U.S. economy grew at annual rate of 1.8% in Q3, the fastest growth this year but down slightly from November's 2% estimate; economists expect growth of 3% in Q4, which would be the fastest pace since spring 2010
December 22, 2011
– The U.S. economy grew more slowly over the summer than previously thought, with consumers spending less than the government had first estimated. But economists expect growth in the current October-December quarter to be stronger.
The Commerce Department says the economy grew at an annual rate of 1.8 percent in the July-September quarter. That was the fastest growth this year, up from 1.3 percent in the April-June quarter. But it was down slightly from last month's estimate that the economy was expanding at a 2 percent rate over the summer.
The government now estimates that consumer spending grew at a 1.7 percent annual rate last summer, instead of 2.3 percent. The updated estimate reflects data showing less spending on hospitals.
Economists think the economy is growing at an annual rate of more than 3 percent in the final three months of this year. That would be the fastest pace since a 3.8 percent performance in the spring of 2010.
Among the positive factors are a brightening job market, strong holiday shopping, further gains in factory production and cheaper gas prices, which leave consumers with more money to spend on other items.
Stronger growth would be needed to significantly drive down the unemployment rate. Unemployment did fall to 8.6 percent last month after remaining around 9 percent for 2½ years. The rate is now the lowest since March 2009, two months after President Barack Obama took office.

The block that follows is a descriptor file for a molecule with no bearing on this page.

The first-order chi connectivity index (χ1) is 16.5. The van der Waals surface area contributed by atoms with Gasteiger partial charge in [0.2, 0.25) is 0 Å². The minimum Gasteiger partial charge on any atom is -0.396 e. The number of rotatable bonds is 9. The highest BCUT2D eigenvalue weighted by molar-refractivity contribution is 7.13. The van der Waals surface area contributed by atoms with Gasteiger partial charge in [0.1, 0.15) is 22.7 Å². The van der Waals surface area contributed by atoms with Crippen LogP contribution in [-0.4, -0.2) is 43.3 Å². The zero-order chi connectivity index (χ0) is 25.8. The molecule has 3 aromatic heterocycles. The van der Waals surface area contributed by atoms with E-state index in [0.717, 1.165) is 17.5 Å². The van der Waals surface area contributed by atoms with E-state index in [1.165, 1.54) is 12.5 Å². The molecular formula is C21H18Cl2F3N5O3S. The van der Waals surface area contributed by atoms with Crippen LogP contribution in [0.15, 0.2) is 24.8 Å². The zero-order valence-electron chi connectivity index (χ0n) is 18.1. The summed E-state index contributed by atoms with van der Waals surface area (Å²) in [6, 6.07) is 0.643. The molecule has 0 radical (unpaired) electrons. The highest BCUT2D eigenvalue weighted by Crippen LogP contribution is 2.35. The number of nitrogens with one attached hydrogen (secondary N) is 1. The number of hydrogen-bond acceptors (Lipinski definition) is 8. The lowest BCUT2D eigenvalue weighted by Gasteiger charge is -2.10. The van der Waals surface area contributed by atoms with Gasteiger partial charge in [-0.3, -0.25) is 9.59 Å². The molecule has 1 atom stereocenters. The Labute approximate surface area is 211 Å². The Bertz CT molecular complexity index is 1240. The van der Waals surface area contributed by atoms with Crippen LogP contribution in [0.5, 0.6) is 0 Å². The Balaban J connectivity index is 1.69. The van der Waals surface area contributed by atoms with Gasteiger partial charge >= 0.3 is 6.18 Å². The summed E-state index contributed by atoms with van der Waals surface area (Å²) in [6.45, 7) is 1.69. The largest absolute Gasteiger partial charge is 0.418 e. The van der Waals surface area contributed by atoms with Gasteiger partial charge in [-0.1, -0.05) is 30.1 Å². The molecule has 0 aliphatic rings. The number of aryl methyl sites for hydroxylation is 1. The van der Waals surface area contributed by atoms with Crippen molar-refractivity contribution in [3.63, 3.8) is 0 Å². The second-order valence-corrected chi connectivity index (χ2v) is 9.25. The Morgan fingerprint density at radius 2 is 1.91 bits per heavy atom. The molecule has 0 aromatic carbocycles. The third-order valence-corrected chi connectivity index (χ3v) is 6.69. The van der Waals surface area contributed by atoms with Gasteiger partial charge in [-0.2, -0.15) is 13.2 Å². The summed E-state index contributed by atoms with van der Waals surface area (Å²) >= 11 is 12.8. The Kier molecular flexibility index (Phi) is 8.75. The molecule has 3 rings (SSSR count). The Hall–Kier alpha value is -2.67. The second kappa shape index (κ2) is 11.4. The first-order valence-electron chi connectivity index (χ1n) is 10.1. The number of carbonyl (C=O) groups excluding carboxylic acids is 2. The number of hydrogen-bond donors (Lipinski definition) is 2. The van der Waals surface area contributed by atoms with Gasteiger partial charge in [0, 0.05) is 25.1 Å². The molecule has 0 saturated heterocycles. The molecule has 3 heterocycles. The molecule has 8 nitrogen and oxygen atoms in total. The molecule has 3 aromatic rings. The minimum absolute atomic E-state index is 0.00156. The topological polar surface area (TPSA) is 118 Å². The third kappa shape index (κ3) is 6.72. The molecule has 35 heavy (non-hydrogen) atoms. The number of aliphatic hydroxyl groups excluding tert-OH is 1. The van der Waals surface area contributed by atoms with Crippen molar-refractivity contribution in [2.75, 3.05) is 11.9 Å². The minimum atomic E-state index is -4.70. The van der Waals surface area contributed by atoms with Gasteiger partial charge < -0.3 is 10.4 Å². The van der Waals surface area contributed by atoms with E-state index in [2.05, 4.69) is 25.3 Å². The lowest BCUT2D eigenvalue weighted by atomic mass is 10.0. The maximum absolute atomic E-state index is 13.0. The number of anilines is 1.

Obama faces a re-election vote in less than a year, and the presidential race will focus on the economy. He may face voters next November with the highest unemployment of a sitting president seeking election since World War II. Unemployment was 7.8 percent when Obama took office in January 2009.
There are also threats that could derail the economy's modest recovery. The biggest is Europe, where the 17 nations that use the common euro currency are struggling to deal with debt problems and keep their currency union together. Many economists are worried that Europe has entered another recession, which would be bad news for U.S. companies that export to that region.
Another source of uncertainty for 2012 is what Congress will do about extending the payroll tax cut. The tax cut, which benefits 160 million Americans, is set to expire Jan. 1. Also expiring on Jan. 1 will be extended unemployment benefits for the long-term unemployed.
If lawmakers don't renew the tax cut and the extended benefits, it could lower economic growth by as much a full percentage point in 2012.
Mark Zandi, chief economist for Moody's Analytics, said he is forecasting economic growth of 2.6 percent for 2012 if the tax cut and extended benefits are renewed. But if those programs are allowed to lapse, Zandi predicted the economy will only grow by 1.7 percent next year, a lackluster pace that would match what many analysts expect for all of 2011.
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